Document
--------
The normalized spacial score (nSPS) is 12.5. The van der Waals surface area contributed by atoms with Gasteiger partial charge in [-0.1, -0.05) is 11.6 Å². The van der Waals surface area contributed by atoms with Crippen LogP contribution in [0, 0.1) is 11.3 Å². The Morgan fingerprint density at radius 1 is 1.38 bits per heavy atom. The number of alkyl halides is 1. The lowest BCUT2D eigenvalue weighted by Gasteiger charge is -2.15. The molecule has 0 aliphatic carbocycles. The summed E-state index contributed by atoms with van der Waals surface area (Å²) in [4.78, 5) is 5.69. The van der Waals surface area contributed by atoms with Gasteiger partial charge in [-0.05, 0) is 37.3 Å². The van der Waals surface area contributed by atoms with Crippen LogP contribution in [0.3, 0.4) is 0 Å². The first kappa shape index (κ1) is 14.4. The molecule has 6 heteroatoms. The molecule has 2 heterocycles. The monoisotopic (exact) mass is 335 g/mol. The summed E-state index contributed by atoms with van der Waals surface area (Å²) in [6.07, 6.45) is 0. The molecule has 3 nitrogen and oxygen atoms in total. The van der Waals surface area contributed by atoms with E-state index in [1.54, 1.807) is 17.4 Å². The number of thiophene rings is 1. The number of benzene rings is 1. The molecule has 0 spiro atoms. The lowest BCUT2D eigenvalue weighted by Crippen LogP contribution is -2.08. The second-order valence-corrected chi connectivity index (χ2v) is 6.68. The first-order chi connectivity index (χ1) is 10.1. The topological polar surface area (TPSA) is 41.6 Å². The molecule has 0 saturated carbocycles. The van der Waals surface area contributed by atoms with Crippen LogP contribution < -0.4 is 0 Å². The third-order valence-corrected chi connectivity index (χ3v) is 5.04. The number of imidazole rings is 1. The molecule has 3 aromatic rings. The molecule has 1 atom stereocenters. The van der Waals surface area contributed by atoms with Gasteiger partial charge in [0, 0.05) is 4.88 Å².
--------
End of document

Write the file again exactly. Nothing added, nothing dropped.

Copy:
The normalized spacial score (nSPS) is 12.5. The van der Waals surface area contributed by atoms with Gasteiger partial charge in [-0.1, -0.05) is 11.6 Å². The van der Waals surface area contributed by atoms with Crippen LogP contribution in [0, 0.1) is 11.3 Å². The Morgan fingerprint density at radius 1 is 1.38 bits per heavy atom. The number of alkyl halides is 1. The lowest BCUT2D eigenvalue weighted by Gasteiger charge is -2.15. The molecule has 0 aliphatic carbocycles. The summed E-state index contributed by atoms with van der Waals surface area (Å²) in [4.78, 5) is 5.69. The van der Waals surface area contributed by atoms with Gasteiger partial charge in [-0.05, 0) is 37.3 Å². The van der Waals surface area contributed by atoms with Crippen LogP contribution in [0.3, 0.4) is 0 Å². The first kappa shape index (κ1) is 14.4. The molecule has 6 heteroatoms. The molecule has 2 heterocycles. The monoisotopic (exact) mass is 335 g/mol. The summed E-state index contributed by atoms with van der Waals surface area (Å²) in [6.07, 6.45) is 0. The molecule has 3 nitrogen and oxygen atoms in total. The van der Waals surface area contributed by atoms with E-state index in [1.54, 1.807) is 17.4 Å². The number of thiophene rings is 1. The number of benzene rings is 1. The molecule has 0 spiro atoms. The lowest BCUT2D eigenvalue weighted by Crippen LogP contribution is -2.08. The second-order valence-corrected chi connectivity index (χ2v) is 6.68. The first-order chi connectivity index (χ1) is 10.1. The topological polar surface area (TPSA) is 41.6 Å². The molecule has 0 saturated carbocycles. The van der Waals surface area contributed by atoms with Crippen LogP contribution < -0.4 is 0 Å². The third-order valence-corrected chi connectivity index (χ3v) is 5.04. The number of imidazole rings is 1. The molecule has 3 aromatic rings. The molecule has 1 atom stereocenters. The van der Waals surface area contributed by atoms with Gasteiger partial charge in [0, 0.05) is 4.88 Å².